Award-winning educator Pearl Solomon presents a clear-headed and cogent analysis of today's high-stakes standards-based testing movement.
About the Author
Pearl G. Solomon is professor emerita of teacher education at St. Thomas Aquinas College in Sparkill, New York. She has served as a director and officer for professional organizations and as a consultant to many school districts, the New York State Education Department, and the United States Department of Education. Solomon is the recipient of a number of special awards from the state and community for her work in science, math, health, and career education.
Table of Contents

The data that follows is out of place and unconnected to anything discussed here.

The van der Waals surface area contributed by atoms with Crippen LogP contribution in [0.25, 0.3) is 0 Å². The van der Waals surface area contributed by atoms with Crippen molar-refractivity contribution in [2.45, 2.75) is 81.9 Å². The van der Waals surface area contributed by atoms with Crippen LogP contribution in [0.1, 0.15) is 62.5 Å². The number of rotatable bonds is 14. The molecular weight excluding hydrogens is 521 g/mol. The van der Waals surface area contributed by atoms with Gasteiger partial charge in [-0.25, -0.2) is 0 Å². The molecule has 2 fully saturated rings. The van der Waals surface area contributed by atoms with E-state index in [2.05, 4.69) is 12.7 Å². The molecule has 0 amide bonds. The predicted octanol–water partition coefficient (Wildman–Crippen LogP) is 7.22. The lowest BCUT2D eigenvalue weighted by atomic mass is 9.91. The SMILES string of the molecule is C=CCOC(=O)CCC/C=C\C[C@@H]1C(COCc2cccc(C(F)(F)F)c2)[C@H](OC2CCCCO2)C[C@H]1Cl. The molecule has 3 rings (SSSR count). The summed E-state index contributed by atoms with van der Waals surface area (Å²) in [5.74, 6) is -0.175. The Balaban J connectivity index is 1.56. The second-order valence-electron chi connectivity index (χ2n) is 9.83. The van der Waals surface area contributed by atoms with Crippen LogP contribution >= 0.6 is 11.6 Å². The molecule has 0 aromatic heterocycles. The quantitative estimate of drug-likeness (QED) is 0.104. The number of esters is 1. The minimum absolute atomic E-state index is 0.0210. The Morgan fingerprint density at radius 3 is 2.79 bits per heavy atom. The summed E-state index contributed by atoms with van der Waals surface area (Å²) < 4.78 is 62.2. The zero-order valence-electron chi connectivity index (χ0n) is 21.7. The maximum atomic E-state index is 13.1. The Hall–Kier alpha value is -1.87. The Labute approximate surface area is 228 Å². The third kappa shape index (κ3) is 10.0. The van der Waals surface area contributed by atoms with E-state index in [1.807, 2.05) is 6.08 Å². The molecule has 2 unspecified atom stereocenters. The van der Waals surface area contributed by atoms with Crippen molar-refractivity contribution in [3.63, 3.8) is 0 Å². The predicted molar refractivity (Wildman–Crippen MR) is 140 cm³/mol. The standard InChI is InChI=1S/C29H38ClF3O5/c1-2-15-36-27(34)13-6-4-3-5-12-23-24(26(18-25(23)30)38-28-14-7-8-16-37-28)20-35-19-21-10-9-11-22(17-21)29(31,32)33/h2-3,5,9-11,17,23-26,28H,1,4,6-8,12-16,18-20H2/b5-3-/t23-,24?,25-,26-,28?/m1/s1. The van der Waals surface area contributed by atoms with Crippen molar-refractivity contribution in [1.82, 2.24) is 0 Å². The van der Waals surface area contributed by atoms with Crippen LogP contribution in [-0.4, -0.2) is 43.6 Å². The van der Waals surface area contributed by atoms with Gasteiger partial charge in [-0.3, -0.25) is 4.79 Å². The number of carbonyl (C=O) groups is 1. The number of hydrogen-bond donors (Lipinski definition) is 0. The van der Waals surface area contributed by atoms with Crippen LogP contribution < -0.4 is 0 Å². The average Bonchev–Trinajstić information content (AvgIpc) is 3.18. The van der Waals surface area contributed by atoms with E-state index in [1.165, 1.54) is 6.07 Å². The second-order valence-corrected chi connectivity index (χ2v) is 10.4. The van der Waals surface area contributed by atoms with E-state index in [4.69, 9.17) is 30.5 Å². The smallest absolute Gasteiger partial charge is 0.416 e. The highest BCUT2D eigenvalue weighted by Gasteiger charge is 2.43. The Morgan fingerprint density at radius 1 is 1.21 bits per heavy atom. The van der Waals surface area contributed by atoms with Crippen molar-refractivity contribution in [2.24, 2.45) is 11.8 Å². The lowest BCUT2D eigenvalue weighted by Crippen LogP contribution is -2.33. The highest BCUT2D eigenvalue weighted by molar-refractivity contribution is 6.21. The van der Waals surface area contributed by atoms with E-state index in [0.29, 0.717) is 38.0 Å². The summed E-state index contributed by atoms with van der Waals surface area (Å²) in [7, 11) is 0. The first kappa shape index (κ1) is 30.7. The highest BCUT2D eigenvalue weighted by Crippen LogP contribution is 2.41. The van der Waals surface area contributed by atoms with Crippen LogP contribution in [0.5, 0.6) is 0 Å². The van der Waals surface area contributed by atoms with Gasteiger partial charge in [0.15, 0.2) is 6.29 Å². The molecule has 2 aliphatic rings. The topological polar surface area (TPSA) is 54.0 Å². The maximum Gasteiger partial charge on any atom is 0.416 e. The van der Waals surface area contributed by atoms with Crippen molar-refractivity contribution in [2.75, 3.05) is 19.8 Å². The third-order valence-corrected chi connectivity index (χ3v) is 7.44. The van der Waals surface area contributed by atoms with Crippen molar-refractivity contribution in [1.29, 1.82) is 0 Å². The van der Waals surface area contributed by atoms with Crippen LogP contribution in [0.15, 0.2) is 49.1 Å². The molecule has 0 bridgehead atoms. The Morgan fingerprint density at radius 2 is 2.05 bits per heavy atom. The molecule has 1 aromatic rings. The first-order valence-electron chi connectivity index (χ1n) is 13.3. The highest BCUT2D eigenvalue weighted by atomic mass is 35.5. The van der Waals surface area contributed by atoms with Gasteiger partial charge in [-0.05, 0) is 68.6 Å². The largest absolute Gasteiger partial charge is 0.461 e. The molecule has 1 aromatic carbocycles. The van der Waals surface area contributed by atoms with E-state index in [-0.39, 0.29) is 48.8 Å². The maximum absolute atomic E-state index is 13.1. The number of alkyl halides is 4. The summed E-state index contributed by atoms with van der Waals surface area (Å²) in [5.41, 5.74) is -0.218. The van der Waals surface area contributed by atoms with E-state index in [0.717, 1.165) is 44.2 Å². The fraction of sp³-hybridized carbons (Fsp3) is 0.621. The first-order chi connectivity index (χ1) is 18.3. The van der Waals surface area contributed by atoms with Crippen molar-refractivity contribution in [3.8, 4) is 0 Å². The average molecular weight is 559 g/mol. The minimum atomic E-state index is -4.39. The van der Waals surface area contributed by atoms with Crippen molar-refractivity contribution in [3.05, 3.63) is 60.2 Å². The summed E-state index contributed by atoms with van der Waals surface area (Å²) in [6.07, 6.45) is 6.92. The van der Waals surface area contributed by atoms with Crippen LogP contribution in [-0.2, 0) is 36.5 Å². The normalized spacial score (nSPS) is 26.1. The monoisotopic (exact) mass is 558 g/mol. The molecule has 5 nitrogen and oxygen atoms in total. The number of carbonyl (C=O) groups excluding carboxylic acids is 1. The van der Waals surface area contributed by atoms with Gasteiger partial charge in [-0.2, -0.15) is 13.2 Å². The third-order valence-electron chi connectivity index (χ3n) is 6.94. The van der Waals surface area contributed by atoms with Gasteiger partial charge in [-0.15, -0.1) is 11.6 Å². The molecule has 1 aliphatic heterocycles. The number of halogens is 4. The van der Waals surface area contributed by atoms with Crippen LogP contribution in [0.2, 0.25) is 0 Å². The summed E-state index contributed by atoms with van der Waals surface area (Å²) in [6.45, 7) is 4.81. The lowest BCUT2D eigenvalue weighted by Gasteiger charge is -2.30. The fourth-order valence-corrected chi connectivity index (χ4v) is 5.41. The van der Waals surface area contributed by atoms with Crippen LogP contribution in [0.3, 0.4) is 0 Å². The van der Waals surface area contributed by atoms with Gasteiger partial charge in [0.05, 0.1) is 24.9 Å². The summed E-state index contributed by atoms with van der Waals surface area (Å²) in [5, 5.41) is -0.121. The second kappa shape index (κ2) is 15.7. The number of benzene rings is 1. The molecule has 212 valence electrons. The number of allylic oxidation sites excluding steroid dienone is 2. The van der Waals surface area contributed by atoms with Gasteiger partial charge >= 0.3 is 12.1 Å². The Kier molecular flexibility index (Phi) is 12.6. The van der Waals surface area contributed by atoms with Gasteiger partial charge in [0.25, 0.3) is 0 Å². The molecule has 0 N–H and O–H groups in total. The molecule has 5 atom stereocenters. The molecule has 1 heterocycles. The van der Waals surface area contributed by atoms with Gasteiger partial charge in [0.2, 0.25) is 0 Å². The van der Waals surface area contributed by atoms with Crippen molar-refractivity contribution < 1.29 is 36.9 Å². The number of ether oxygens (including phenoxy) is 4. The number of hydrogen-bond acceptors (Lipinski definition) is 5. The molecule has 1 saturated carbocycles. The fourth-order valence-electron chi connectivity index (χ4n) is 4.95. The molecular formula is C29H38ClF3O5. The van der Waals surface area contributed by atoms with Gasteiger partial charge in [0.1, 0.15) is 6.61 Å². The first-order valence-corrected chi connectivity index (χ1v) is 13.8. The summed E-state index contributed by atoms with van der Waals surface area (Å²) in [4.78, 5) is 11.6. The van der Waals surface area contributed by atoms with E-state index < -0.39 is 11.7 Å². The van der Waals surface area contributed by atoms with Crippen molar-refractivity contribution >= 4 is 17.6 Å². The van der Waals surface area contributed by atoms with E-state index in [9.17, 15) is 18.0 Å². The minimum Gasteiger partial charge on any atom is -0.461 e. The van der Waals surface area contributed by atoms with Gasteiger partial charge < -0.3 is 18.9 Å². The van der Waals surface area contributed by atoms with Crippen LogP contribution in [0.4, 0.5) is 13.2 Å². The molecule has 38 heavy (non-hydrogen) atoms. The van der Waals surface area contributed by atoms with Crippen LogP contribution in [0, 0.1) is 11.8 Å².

Foreword - by Ann LiebermanPrefaceAbout the Author1. Defining the Problem: The Historical Context About This Chapter Schools as Transmitters of Culture What Early 20th-Century Schools Were Like My School in Bethel Elementary Schools in Depression-Era New York City Education Beyond the Classroom Schools in the Later 20th Century: A Beginning Teacher IQ Tests and Regents Exams Defining and Dealing With Differences What the Research Told Us Proving My Point: Giving Students Choices Back to Basics Special Education Using History as a Decision Base2. Schools at the Beginning of the 21st Century: Problems and Proposed Solutions About This Chapter Defining the Problem Proposed Solution One: Defining Educational Standards Proposed Solution Two: School Accountability The Government Response: High-Stake Testing High-Stakes Testing: The Other Stakeholders Respond Proposed Solution Three: Achieveing Equity Through School Choice Proposed Solution Four: Extending the Time for Schooling Time for Enrichment Time for a Good Start Proposed Solution Five: Technology in the Classroom The Research Base for Technology Use Technology as an Assessment Tool and Manager The Current Status of the Use of Technology in Schools Technology for Communicating With Our Public Some Conclusions About Technology in the Classroom3. Taking the First Steps Toward Productive Change About This Chapter The Variables of Change Vision and Voice History and Setting Bounded Rationality Opportunism and Asset-Specific Investments Step One: Building New Capacity Step Two: Generating Ownership Step Three: Assuming Leadership Step Four: Providing Time for Learning and Change Changing Schools in the Search for a Better Future4. The Assessment Roadway: How Tests Tell Us What to Do About This Chapter Demonstrating Knowledge Defining Standards and Assessment Rubrics The Task-Specific Rubric The Developmental Rubric Using Rubrics in Formative and Summative Assessment Summative Applications Generating Ownership of Tests Reaching Consensus on Group Summative Scores Matching Distal and Proximal Measures Validity: Does It Fit? Generating Ownership: Begin With Curriculum-Based Proximal Assessments Preparing for the Tests: Curriculum Teaching Proximal Measures Responding to HSSB Analyses What Lies Beneath: Disaggregating Scores Disaggregating for Noninstructional Differences Relationship of Teacher Training and Experience to Student Achievement Other Cultural and School Variables: Confronting the Achievement Gap5. Responding to High-Stakes, Standards-Based (HSSB) Tests: Restructuring Curriculum About This Chapter Two Alternative Responses to HSSB Tests Alternative One: Starting With the HSSB Test Embedded Concepts Assessment-Responsive Curriculum Adjustments Starting From a Core of HSSB Tests: Applying and Responding to Analysis Alternative Two: Starting With the Standards Responding to Test Data With Curriculum Reconstruction In Conclusion: Assessing Oneself6. Building a Cohort of the Best Teachers: Recruitment, Engagement, Nurturance About This Chapter About Models Why We Need to Recruit Teachers Where Teachers Used to Come From Why There Is a Current Shortage: The Recruitment Pool Why There Is a Current Shortage: Retention Solving the Prestige Problem: Interdependent Stakeholders Solving the Prestige Problem: Changing the Agenda of Teacher Unions Solving the Prestige Problem: Raising Teacher Salaries The REN Model: Recruiting Heroes The REN Model: Educating Recruits The REN Model: Engagement in Action The REN Model: Engagement in Interaction The REN Model: Nurturing Novices Nurturing Experienced Teachers: The Need for Better Professional Development Motivating Teachers to Participate in Professional Development A Cooperative-Teaching Model How I Learned: Cooperative Teaching Professional-Development Schools: Object Linking and Embedding (OLE) Relationships An Example: The East Ramapo and St. Thomas Aquinas College PDS Engaging in the OLE Process Some General Conclusions About Increasing Teachers' Capacity7. Searching for Leadership About This Chapter Understanding Leadership and Power Direct and Indirect Messages Evoking Change Leading: Giving Power and Indirect Messages How Educational Leaders Act A Personal Analysis From the Distributive Perspective Shared Leadership and Power The Power of Money, Matches, Tradition, Time, and Place Social Interactions, Macrotasks, and Microtasks in Curriculum Leadership Roles Social Interactions, Macrotasks, and Microtasks in the Principal Leadership Role The Shortage of Administrators Leadership by Teachers Leadership by Teacher Networks MCMSC Network: Sample Activities What We Learned About Leadership Needs Addressing Sociocultural Needs: Other Sources and Focuses of Leadership Community-Based Leadership: Project Excel Community-Based Leadership: Windhover Farm Using Models to Build the Assessment BridgeEpilogueReferencesIndex